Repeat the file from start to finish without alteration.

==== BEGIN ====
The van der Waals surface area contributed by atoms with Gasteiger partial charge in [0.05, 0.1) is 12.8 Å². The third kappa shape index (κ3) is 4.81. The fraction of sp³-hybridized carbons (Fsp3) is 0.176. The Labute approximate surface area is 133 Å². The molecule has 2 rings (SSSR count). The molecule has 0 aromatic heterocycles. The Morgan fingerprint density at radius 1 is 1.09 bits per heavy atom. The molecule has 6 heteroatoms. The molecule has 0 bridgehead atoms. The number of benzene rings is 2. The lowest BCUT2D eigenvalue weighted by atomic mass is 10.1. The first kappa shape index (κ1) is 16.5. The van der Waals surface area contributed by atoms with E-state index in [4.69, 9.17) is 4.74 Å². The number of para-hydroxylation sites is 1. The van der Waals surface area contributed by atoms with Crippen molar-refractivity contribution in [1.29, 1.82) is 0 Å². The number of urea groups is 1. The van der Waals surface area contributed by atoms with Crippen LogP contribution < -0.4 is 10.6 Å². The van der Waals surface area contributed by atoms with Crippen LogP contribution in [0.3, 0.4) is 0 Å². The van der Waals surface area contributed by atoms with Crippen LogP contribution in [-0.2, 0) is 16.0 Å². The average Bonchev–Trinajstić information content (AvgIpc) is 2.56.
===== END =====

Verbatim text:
The van der Waals surface area contributed by atoms with Gasteiger partial charge in [0.05, 0.1) is 12.8 Å². The third kappa shape index (κ3) is 4.81. The fraction of sp³-hybridized carbons (Fsp3) is 0.176. The Labute approximate surface area is 133 Å². The molecule has 2 rings (SSSR count). The molecule has 0 aromatic heterocycles. The Morgan fingerprint density at radius 1 is 1.09 bits per heavy atom. The molecule has 6 heteroatoms. The molecule has 0 bridgehead atoms. The number of benzene rings is 2. The lowest BCUT2D eigenvalue weighted by atomic mass is 10.1. The first kappa shape index (κ1) is 16.5. The van der Waals surface area contributed by atoms with E-state index in [4.69, 9.17) is 4.74 Å². The number of para-hydroxylation sites is 1. The van der Waals surface area contributed by atoms with Crippen molar-refractivity contribution in [1.29, 1.82) is 0 Å². The number of urea groups is 1. The van der Waals surface area contributed by atoms with Crippen LogP contribution < -0.4 is 10.6 Å². The van der Waals surface area contributed by atoms with Crippen LogP contribution in [0.3, 0.4) is 0 Å². The van der Waals surface area contributed by atoms with Crippen LogP contribution in [-0.2, 0) is 16.0 Å². The average Bonchev–Trinajstić information content (AvgIpc) is 2.56.